Its fruits are edible, but not as much sought-after as maracujá.

Chilean passiflora, (Passiflora pinnatistipula) grows in the Andes, from Venezuela to
Chile, between 2500 and 3800 meters altitude, and in Coastal Central Chile, in where is
an endangered vine from humid woody Chilean mediterranean forests.

Many cool growing Passiflora from the Andes Mountains can be grown successfully for
their beautiful flowers and fruit in cooler Mediterranean climates, such as the Monterey
Bay and San Francisco in California and along the Western Coast of the U.S. into

Most species have elongated fruit from two to eight inches long and an inch to two inches
across depending upon the species or cultivar. P. pinnatistipula has a round fruit unusual
in the Tacsonia group, which is typified by P. tarminiana and P. mixta with their
elongated tubes and brightly red to rose colored petals.

Medical and entheogenic uses
Passiflora incarnata leaves and roots have a long history of use among Native
Americans, in North America. Passiflora edulis and a few other species are used in
Central and South America. The fresh or dried leaved are used to make an infusion, a tea
that is used to treat insomnia, hysteria, and epilepsy, and is also valued for its painkilling
properties. [1] It has been found to contain beta-carboline harmala alkaloids which are
MAOi's with anti-depressant properties.

Containing MAOIs, the flower has only traces of the chemicals but the leaves and the
roots of some species have been used to enhance the effects of mind-altering drugs.
The name
"Passion" does not refer to love, but to the Passion of Christ on the cross. In the 15th and
16th centuries, Spanish Christian missionaries discovered this flower and adopted its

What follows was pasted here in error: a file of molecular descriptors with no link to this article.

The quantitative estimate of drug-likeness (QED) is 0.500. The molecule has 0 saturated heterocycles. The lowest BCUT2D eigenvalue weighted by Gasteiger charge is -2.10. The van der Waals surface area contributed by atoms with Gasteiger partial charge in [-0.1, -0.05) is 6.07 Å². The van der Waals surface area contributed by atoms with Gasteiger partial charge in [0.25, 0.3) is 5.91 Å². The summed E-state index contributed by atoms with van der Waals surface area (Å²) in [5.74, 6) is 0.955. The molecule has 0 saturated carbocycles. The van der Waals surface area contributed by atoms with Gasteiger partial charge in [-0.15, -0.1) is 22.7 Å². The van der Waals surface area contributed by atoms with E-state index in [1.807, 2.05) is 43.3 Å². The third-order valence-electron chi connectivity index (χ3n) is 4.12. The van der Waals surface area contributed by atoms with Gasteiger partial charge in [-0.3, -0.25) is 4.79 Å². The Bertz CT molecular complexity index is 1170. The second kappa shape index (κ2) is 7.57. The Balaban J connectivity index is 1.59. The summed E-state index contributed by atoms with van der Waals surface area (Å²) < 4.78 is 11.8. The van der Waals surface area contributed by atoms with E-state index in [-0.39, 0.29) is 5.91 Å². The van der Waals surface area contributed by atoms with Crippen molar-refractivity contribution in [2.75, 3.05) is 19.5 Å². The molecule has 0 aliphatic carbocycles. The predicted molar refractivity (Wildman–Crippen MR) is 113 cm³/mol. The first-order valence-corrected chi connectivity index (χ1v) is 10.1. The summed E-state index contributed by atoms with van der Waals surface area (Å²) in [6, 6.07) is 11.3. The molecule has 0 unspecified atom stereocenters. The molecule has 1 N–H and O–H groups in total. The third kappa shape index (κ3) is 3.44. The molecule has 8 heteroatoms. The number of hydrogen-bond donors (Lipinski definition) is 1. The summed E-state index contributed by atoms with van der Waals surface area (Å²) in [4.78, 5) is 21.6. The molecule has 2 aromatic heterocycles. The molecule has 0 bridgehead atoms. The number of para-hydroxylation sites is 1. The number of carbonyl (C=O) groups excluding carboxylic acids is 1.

unique physical structures as symbols of Crucifixion. For example: the 72 radial
filaments (or corona) represent the Crown of Thorns. The ten petals and sepals represent
the ten faithful apostles. The top 3 stigma represent the 3 nails and the lower 5 anthers
represent the 5 wounds. The flower has been given names related to this symbolism
throughout Europe since that time. In Spain, it is known as Espina de Cristo (Christ's
Thorn). In Germany it was once known as Muttergottes-Schuzchen (Mother-of-God's

In Japan, they are known as clock-faced flowers, and recently have become a symbol for
homosexual youths.

In North America they are also called the Maypop, the water lemon, and the wild apricot
(after its fruit). Native Americans in the Tennessee area called it ocoee, and the Ocoee
river and valley are named after it.

Xylocopa virginica (a                            Closeup of the     Passiflora coccinea
                         Passiflora 'Incense' is flower
carpenter bee)
                         a decorative plant
pollinating a maypop

Passiflora racemosa                             Passiflora alata    Passion flower with
                                                                    hand for comparison

                         Passiflora lutea       Passiflora          Passiflora tulae
Maypop Pollination

Passiflora foetida                    Passiflora vitifolia xishuangbannaensis
                     P. foetida bud